Senate looks to aid unemployed, extend certain tax cuts
Democratic Senators Monday unveiled a $150 billion bill that pushes back the deadline to file for unemployment insurance until year-end and extends dozens of expiring corporate and personal tax credits.
The wide-ranging legislation, which could be voted on as soon as this week, would allow the jobless to apply for extended federal unemployment benefits and the COBRA health insurance subsidy through Dec. 31. It would also make the prevision retroactive to March 1, so the unemployed would not miss any payments.
Federal unemployment benefits kick in after the basic state-funded 26 weeks of coverage expire. These federal benefits, worth up to 73 weeks, are divided into tiers, and the jobless must apply each time they move into a new tier.
But last week the Senate failed to pass a 30-day extension of the filing deadline, which expired on Feb. 28, because one Republican Senator objected. [Read the full article]
Dear Tax Talk, I purchased a franchise for $150,000 in 2005. I am trying to sell it for as low as $10,000. If I am successful, can I write off the $140,000 loss? — Bill
Dear Bill, The franchise might not have been successful, but at least you’re hoping the sale will be. The purchase of a franchise right is subject to the allowance for amortization under Section 197.
Section 197 allows the acquirer of certain intangible property to recover the acquisition cost on a straight line basis over 15 years. The concept of amortization is similar to depreciation, except amortization is the term used for intangible assets where depreciation applies to tangible property.
Under the tax law, the amount of depreciation or amortization allowed is considered an adjustment to the basis of the property subject to depreciation or amortization. [Read the full article]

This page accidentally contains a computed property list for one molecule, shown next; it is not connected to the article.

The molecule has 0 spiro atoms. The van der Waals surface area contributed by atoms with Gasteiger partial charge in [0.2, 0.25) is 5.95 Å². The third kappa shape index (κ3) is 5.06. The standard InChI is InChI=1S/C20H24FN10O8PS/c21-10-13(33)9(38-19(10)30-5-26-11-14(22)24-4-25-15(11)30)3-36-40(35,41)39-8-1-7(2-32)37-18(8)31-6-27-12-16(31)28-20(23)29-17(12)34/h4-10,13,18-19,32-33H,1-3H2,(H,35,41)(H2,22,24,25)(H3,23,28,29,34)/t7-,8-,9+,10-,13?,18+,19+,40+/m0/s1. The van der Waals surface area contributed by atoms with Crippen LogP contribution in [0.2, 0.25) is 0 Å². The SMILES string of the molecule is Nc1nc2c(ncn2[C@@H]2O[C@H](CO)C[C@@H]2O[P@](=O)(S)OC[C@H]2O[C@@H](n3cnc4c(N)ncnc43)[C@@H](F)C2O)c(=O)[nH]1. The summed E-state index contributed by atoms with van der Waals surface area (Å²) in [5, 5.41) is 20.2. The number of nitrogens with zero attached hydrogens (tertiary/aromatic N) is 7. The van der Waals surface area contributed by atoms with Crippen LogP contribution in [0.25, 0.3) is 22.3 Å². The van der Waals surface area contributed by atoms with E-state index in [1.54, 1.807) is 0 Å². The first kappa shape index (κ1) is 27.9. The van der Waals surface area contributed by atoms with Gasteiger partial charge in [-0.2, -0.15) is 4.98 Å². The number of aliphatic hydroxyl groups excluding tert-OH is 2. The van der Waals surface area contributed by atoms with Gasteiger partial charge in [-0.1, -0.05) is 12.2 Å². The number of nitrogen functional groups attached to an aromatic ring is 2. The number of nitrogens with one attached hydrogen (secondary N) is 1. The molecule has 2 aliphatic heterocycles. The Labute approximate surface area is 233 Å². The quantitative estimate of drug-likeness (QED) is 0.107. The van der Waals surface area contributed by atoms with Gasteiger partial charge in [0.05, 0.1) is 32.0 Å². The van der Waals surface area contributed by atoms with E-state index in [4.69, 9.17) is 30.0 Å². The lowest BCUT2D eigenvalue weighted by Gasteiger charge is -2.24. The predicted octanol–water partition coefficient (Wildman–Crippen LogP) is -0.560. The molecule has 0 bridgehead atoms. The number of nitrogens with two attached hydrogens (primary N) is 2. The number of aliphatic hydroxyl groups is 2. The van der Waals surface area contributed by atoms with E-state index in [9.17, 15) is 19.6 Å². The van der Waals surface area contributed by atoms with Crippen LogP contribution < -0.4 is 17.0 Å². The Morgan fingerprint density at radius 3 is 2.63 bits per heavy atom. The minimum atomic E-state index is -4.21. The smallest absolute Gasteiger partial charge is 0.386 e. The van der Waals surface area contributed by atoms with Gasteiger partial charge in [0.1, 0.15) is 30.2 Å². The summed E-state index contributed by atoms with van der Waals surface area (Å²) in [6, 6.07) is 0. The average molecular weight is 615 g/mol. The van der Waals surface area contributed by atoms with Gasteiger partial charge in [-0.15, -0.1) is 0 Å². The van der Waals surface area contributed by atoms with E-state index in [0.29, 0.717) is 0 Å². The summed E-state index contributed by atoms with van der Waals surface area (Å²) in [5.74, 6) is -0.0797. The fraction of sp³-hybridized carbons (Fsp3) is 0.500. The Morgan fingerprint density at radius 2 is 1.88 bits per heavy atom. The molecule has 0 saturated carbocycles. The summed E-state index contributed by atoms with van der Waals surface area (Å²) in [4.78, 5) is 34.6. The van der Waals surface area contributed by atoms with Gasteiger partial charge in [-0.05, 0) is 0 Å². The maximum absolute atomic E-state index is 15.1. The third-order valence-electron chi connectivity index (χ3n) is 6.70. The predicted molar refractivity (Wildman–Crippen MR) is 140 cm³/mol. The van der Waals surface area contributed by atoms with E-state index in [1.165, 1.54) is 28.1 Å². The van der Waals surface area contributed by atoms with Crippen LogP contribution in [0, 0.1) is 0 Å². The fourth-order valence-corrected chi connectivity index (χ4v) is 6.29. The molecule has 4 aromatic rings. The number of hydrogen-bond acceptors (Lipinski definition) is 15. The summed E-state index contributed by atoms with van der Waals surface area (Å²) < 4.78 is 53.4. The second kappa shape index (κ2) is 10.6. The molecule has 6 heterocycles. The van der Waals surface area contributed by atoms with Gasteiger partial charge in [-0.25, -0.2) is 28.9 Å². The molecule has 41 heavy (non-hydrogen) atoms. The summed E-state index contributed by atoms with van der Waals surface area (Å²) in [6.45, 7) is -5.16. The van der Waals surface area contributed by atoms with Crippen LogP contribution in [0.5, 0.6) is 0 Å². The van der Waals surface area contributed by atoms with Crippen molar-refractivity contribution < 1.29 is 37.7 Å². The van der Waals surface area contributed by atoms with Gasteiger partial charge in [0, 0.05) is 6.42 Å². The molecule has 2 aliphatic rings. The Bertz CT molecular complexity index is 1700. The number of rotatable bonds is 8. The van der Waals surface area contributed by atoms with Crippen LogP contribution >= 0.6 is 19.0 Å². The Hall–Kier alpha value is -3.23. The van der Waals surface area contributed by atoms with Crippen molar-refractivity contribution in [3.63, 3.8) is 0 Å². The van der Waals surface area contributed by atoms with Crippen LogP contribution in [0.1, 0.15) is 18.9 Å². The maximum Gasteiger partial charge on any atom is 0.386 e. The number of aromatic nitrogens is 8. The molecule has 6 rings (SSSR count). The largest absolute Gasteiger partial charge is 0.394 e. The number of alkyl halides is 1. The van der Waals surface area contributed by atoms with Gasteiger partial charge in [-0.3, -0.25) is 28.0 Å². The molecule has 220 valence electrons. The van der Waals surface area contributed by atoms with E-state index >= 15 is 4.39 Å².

The earned income tax credit, or EITC, can be a great benefit for workers who don’t make much money. This tax break returns to qualified individuals a portion of the taxes they paid.Bankrate’s 2010 Tax GuideTax tips and toolsHow do I … ?Filing and refundsReal estate and capital gainsFamily and educationOn the jobInvestments and retirementCharitable givingYour state taxes<< All guide contentIt even can produce a tax refund for eligible filers who had no tax liability. Most tax credits are nonrefundable, meaning they simply zero out a tax bill. For example, you owe $800 and have a $1,000 credit. That credit will erase your $800 bill, but you lose the extra $200.
But a refundable credit, which the EITC is, will allow you to get that extra $200 back as a refund from the IRS.
There is, however, a drawback to the credit. [Read the full article]
Authorities revoked a taxi driver’s license after an investigation found he was ripping off unsuspecting passengers by charging twice the rate they should have paid in one of the city’s largest cab scams.
The Taxi and Limousine Commission said it has pulled Wasim Khalid Cheema’s license following the administrative judge’s Jan. 21 ruling, which was made public Monday.
“Members of the riding public must be able to trust that taxicab drivers will not only transport them safely, but that they will be honest in their dealings with them,” administrative law judge Alessandra Zorgniotti wrote.
Cheema was accused of scamming passengers by repeatedly setting his meter at the rate drivers are allowed to use for trips to the suburbs, which is double the rate taxis use within city limits.
The city determined the driver was overcharging by reviewing his records, including automatic trip sheets that are generated using global positioning technology. [Read the full article]